Swoape v. State

Annotate this Case

658 S.W.2d 600 (1983)

Samuel Kenneth SWOAPE, Appellant, v. The STATE of Texas, Appellee.

No. 63212.

Court of Criminal Appeals of Texas, En Banc.

October 26, 1983.

Allen C. Isbell, Houston, for appellant.

John B. Holmes, Jr., Dist. Atty., Michael C. Kuhn and R.P. Cornelius, Asst. Dist. Attys., Houston, Robert Huttash, State's Atty., Austin, for the State.

Before the court en banc.


ONION, Presiding Judge.

Appellant was convicted on two counts in the same indictment of aggravated robbery. Punishment, enhanced by allegation and proof of one prior felony conviction, was assessed by the jury at fifty (50) years' imprisonment under the first count (first paragraph of the indictment) and at ninety-nine (99) years' confinement under count two (second paragraph of the indictment). See V.T.C.A., Penal Code, § 12.42(c).

On original submission the judgment reflects both convictions were affirmed in a per curiam opinion. On rehearing appellant complains the court did not address his third ground of error. He is right.

In such ground of error appellant contends the "conviction" should be reversed because the State used the same prior conviction twice to enhance punishment.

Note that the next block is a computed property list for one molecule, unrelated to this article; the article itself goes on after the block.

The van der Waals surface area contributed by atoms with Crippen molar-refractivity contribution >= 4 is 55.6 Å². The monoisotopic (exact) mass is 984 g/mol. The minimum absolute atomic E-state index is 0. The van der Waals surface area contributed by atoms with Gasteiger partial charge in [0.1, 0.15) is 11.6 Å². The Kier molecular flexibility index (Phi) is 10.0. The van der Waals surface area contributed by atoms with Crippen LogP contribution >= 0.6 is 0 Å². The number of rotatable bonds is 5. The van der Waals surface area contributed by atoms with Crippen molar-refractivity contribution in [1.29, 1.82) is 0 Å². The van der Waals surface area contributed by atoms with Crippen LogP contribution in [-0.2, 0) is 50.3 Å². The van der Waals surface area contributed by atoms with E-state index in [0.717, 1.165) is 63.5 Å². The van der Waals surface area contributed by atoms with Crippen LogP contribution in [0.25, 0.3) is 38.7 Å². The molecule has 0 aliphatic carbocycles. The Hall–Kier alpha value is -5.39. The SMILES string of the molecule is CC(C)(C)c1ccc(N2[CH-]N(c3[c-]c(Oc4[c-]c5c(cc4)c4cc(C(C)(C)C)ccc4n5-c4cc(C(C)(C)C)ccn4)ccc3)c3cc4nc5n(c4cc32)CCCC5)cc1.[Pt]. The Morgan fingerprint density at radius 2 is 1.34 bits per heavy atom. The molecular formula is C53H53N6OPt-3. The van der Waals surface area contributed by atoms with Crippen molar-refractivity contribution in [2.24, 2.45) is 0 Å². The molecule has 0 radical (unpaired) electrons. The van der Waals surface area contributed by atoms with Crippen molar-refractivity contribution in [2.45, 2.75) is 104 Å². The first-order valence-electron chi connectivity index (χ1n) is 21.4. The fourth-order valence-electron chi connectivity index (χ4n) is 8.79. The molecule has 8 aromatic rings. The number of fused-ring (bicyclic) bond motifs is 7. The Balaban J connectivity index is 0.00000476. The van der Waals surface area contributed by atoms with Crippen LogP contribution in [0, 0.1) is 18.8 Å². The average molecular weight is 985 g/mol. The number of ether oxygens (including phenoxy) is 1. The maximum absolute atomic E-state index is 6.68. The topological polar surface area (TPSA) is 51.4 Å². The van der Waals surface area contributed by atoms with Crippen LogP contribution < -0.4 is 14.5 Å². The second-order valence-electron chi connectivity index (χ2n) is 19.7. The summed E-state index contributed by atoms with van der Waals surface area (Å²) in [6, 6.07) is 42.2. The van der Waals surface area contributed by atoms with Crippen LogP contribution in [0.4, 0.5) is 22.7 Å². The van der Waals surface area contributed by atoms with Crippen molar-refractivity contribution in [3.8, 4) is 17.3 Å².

The indictment alleged five different offenses in five separate counts all occurring on or about August 7, 1978. In connection with these offenses a prior 1977 conviction for burglary of a building in Cause No. 245193 in Harris County was alleged for enhancement of punishment.

After the jury found the appellant guilty of two counts of aggravated robbery, the appellant entered a plea of "true" to the prior conviction allegation. The court charged the jury to find the appellant to be the same person so previously convicted as alleged and to assess punishment at life, or for any term of years not less than fifteen years nor more than ninety-nine years. In accordance with the verdict forms submitted, the jury returned the verdict with designated "Paragraph I" and "Paragraph II." In "Paragraph I" the jury having found the appellant guilty of the aggravated robbery alleged in paragraph one of the indictment and that he was the same person previously convicted of burglary as alleged, assessed punishment at fifty (50) years' imprisonment. In "Paragraph II" of the verdict the jury, having found the appellant guilty of aggravated robbery as alleged in paragraph two of the indictment and that he was the same person previously convicted of burglary as alleged, assessed punishment at ninety-nine (99) years.